What persuasive techniques are used in chapter 7 of Animal Farm?

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In chapter seven, Napoleon asserts his power more cleverly and brutally than ever before. In an effort to gain more power and control over his comrades, he seeks to change what they remember as their own history while also using fear, manipulation, and death to persuade everyone to accept his rule over them. It starts when Napoleon has clearly failed as a leader to provide for his comrades. During the winter, everyone is starving due to Napoleon's selfishness, and lack of planning and preparation. Rather than take responsibility for driving Animal Farm into the ground, Napoleon sends out Squealer to blame Snowball for sabotaging everything. By distracting the animals with gossip, rumors from the humans, and distorted facts, they become confused as to who is truly responsible for their plight. As a result of Squealer's speeches blaming Snowball for everything that goes wrong, the animals follow the unsubstantiated claims and spread more rumors.

"If a window was broken or a drain was blocked up, someone was certain to say that Snowball had come in the night and done it, and when the key of the storeshed was lost, the whole farm was convinced that Snowball had thrown it down the well" (70).

The animals are so easily persuaded to believe whatever Squealer tells them that they eventually help perpetuate the problem of spreading lies! It's always easier to blame someone else than take responsibility for one's own negligence; so this is one of the most persuasive techniques used by Squealer to get the animals on his and Napoleon's side.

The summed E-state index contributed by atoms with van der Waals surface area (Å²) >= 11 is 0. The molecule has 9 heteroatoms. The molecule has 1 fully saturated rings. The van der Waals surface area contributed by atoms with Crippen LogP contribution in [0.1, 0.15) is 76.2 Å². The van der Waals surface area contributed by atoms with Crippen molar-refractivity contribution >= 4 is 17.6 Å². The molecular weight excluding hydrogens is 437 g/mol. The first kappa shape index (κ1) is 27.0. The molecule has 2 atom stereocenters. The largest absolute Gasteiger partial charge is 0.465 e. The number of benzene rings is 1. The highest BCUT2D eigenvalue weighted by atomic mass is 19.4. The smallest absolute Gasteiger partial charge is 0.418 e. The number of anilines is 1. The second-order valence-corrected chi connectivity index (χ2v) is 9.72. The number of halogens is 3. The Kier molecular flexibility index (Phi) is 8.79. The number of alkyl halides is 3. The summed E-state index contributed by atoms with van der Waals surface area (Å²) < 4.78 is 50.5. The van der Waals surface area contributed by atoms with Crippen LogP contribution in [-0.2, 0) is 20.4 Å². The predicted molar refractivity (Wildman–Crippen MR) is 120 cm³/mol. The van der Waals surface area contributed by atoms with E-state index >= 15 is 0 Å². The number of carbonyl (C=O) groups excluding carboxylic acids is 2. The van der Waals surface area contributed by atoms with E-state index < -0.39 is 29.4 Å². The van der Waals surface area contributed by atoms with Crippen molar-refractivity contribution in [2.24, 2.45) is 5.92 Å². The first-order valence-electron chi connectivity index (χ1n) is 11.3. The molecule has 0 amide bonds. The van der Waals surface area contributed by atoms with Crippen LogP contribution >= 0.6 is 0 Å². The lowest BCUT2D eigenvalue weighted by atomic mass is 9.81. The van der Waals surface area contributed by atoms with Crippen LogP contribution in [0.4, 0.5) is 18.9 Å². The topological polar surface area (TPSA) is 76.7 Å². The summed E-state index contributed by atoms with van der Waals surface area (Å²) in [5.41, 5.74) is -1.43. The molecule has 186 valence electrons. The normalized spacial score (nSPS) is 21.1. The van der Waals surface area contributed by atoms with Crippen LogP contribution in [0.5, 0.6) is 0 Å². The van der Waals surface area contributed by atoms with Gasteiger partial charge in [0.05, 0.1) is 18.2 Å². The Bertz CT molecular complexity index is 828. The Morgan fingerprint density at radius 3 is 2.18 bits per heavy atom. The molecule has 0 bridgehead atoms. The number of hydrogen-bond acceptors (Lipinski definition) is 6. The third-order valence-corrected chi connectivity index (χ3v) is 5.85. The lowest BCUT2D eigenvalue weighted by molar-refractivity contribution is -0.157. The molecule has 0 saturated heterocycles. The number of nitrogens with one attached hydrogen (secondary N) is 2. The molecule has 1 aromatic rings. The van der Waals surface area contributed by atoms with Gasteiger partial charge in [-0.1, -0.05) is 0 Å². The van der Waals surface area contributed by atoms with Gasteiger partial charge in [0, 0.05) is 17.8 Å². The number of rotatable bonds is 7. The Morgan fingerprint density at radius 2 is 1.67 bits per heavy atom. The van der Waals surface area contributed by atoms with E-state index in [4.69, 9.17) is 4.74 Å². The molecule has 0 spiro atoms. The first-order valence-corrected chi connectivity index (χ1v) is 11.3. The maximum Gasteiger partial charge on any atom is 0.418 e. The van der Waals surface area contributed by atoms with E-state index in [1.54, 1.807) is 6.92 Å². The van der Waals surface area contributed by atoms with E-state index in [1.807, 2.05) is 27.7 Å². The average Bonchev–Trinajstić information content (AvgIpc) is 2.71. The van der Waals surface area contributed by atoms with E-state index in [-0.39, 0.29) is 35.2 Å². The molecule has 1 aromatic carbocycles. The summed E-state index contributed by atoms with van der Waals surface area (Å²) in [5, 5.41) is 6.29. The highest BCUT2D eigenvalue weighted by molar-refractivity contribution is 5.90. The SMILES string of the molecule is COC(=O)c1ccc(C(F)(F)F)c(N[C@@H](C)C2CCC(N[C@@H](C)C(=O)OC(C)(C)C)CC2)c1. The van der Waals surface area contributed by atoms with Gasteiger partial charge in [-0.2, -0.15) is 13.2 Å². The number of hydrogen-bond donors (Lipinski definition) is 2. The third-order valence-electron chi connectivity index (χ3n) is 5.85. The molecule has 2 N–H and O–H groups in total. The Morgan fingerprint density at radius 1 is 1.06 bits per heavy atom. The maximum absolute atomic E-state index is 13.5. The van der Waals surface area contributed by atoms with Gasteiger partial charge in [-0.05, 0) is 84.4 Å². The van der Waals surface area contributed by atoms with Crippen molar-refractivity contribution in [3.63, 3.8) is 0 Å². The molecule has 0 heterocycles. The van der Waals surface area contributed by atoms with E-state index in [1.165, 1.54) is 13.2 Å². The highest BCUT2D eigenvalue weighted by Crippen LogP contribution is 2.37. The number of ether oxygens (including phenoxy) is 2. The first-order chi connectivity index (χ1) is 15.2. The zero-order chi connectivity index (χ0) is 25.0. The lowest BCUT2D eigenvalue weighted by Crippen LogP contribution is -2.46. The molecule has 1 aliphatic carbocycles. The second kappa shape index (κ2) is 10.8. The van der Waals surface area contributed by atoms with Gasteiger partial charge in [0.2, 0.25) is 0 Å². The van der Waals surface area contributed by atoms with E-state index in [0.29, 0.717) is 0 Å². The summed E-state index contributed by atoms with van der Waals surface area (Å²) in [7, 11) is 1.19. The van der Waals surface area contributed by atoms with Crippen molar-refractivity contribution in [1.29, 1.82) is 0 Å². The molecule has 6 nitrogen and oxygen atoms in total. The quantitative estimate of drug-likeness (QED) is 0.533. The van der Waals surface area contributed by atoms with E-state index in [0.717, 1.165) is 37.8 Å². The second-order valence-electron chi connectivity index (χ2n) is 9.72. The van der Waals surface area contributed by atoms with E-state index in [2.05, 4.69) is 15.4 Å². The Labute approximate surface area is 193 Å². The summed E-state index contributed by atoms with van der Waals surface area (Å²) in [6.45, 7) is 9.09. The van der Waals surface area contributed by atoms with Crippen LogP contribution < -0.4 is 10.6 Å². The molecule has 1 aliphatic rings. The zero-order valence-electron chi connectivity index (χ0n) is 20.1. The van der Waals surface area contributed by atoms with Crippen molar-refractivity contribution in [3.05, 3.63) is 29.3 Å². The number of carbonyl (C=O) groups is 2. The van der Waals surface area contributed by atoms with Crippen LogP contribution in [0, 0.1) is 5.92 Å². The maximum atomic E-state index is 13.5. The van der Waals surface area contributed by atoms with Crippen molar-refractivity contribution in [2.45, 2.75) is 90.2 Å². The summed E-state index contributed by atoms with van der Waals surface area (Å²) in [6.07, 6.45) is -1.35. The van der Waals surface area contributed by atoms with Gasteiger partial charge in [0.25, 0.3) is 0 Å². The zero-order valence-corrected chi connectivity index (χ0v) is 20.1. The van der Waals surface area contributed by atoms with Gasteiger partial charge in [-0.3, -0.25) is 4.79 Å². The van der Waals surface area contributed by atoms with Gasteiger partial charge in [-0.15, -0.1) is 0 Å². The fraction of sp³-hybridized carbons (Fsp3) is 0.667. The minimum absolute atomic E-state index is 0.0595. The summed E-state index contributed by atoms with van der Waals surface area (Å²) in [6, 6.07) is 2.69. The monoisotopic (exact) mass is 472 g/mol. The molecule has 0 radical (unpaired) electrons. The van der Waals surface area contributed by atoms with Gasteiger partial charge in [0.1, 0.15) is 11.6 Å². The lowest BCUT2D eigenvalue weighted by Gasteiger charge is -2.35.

Next, Napoleon uses fear and intimidation tactics to persuade his comrades to obey him. The dogs that he raised from when they were puppies are now his bodyguards and henchmen. One day Napoleon calls a farm meeting where the dogs force four pigs to confess that they had been in league with Snowball from the beginning and aided him with his treachery with Mr. Jones. The dogs slaughter them in front of everyone. Three hens, three sheep, and a goose are all slaughtered next for miscellaneous crimes in front of the whole farm. The demonstration by Napoleon shows those who remain living what will happen to them if they are not persuaded to obey him.

As a result of these tactics, no one dares say or do anything against Napoleon. Clover expresses her feelings about such persuasion as follows:

"If she could have spoken her thoughts, it would have been to say that this was not what they had aimed at when they had set themselves years ago to work for the overthrow of the human race. These scenes of terror and slaughter were not what they had looked forward to on that night when old Major first stirred them to rebellion. . . Instead. . . they had come to a time when no one dared speak his mind, when fierce, growling dogs roamed everywhere, and when you had to watch your comrades torn to pieces after confessing to shocking crimes" (77-78).

Clearly times had changed over the years because now the animals lived under a ruler who lies and threatens them with their lives if they disobey or question anything he says or does.



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